Once a half-presentable package of regressive reforms has been assembled to appease the Tory party, it will then be put to a public vote, accompanied by a barrage of big business-led scaremongering about the economic consequences of voting no. With the entire establishment and both main opposition parties signed up to a blank cheque yes vote, there are likely to be no mainstream demands for progressive EU reform. And short of another breakdown in the eurozone, it’s hard to see such an orchestration delivering anything other than the endorsement Cameron wants.

But it’s essential that the case for radical change in Europe – and a break with its anti-democratic, corporate-controlled structures – is not abandoned to the right. The experience of Greece and other troika-blighted eurozone states has hammered home how far the EU is from the benign oasis of progressive internationalism its supporters claim.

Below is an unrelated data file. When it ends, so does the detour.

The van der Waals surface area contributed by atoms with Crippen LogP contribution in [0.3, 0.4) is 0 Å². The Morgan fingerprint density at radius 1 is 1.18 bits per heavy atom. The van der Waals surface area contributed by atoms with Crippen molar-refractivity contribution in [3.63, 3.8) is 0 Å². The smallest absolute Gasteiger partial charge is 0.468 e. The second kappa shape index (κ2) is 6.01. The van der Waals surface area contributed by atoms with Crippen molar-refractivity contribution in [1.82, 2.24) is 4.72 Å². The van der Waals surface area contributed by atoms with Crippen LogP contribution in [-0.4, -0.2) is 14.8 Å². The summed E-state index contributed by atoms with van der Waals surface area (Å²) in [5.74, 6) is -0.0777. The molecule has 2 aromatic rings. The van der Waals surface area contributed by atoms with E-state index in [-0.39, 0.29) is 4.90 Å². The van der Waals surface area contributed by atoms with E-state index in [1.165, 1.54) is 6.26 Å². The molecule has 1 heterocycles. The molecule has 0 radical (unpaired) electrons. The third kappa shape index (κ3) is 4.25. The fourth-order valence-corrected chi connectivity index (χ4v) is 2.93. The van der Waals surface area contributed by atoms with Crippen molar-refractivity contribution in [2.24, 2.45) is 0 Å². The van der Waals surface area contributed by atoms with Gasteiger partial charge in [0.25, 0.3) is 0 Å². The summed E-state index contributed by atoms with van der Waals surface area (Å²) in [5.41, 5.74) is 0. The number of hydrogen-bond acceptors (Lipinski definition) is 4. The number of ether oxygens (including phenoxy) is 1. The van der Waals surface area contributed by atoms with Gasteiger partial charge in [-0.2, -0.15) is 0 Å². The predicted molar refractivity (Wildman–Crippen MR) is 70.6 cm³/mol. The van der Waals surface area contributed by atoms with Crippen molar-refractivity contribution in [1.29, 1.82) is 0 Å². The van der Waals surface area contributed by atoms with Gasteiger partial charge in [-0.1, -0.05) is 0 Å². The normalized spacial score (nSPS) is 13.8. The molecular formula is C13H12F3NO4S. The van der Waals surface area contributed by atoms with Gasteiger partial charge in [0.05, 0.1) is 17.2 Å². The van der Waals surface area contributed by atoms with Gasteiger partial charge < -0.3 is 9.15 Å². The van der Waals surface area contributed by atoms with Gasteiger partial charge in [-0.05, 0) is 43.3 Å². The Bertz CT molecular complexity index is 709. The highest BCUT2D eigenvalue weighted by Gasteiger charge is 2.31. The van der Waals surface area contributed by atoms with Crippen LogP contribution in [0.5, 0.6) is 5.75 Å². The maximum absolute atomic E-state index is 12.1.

As things stand, however, voters in Britain will next year be offered the choice of a yet more corporate-controlled EU, shorn of social protections – or withdrawal on the terms of the nationalist right. In the interests of both Britain and Europe, that needs to change, and quickly.

See also Jeremy Corbyn on this.

LABOUR MPs are preparing to launch a campaign calling on Britain to exit left from the European Union, the Morning Star can reveal. A group called Labour for Britain could be launched as soon as next week to start making a distinctive socialist case for quitting the pro-business Brussels body: here.